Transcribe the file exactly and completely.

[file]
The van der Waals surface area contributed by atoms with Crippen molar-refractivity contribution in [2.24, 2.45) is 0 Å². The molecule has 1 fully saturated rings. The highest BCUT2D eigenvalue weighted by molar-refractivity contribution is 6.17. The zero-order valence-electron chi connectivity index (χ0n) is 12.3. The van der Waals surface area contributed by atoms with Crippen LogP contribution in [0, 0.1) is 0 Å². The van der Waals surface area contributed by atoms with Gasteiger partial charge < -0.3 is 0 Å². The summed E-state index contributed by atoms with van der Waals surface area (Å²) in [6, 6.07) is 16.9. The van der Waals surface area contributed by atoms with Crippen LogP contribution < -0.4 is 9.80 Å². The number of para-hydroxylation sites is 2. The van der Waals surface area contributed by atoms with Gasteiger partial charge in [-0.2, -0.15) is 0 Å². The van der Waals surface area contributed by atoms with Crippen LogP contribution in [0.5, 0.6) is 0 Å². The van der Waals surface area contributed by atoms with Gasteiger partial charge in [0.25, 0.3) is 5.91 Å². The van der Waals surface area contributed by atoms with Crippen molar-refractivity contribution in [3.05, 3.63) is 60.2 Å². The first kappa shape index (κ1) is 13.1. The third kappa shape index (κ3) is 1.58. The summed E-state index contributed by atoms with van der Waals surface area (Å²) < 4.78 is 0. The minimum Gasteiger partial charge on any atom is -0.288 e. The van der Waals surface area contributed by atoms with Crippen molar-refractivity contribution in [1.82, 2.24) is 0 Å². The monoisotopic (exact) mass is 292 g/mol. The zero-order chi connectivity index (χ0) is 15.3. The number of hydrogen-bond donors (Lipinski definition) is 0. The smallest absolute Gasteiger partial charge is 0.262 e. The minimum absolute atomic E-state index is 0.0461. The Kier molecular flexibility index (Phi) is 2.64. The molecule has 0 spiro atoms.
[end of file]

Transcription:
The van der Waals surface area contributed by atoms with Crippen molar-refractivity contribution in [2.24, 2.45) is 0 Å². The molecule has 1 fully saturated rings. The highest BCUT2D eigenvalue weighted by molar-refractivity contribution is 6.17. The zero-order valence-electron chi connectivity index (χ0n) is 12.3. The van der Waals surface area contributed by atoms with Crippen LogP contribution in [0, 0.1) is 0 Å². The van der Waals surface area contributed by atoms with Gasteiger partial charge < -0.3 is 0 Å². The summed E-state index contributed by atoms with van der Waals surface area (Å²) in [6, 6.07) is 16.9. The van der Waals surface area contributed by atoms with Crippen LogP contribution < -0.4 is 9.80 Å². The number of para-hydroxylation sites is 2. The van der Waals surface area contributed by atoms with Gasteiger partial charge in [-0.2, -0.15) is 0 Å². The van der Waals surface area contributed by atoms with Crippen LogP contribution in [0.5, 0.6) is 0 Å². The van der Waals surface area contributed by atoms with Gasteiger partial charge in [0.25, 0.3) is 5.91 Å². The van der Waals surface area contributed by atoms with Crippen molar-refractivity contribution in [3.05, 3.63) is 60.2 Å². The first kappa shape index (κ1) is 13.1. The third kappa shape index (κ3) is 1.58. The summed E-state index contributed by atoms with van der Waals surface area (Å²) < 4.78 is 0. The minimum Gasteiger partial charge on any atom is -0.288 e. The van der Waals surface area contributed by atoms with Crippen molar-refractivity contribution in [1.82, 2.24) is 0 Å². The monoisotopic (exact) mass is 292 g/mol. The zero-order chi connectivity index (χ0) is 15.3. The number of hydrogen-bond donors (Lipinski definition) is 0. The smallest absolute Gasteiger partial charge is 0.262 e. The minimum absolute atomic E-state index is 0.0461. The Kier molecular flexibility index (Phi) is 2.64. The molecule has 0 spiro atoms.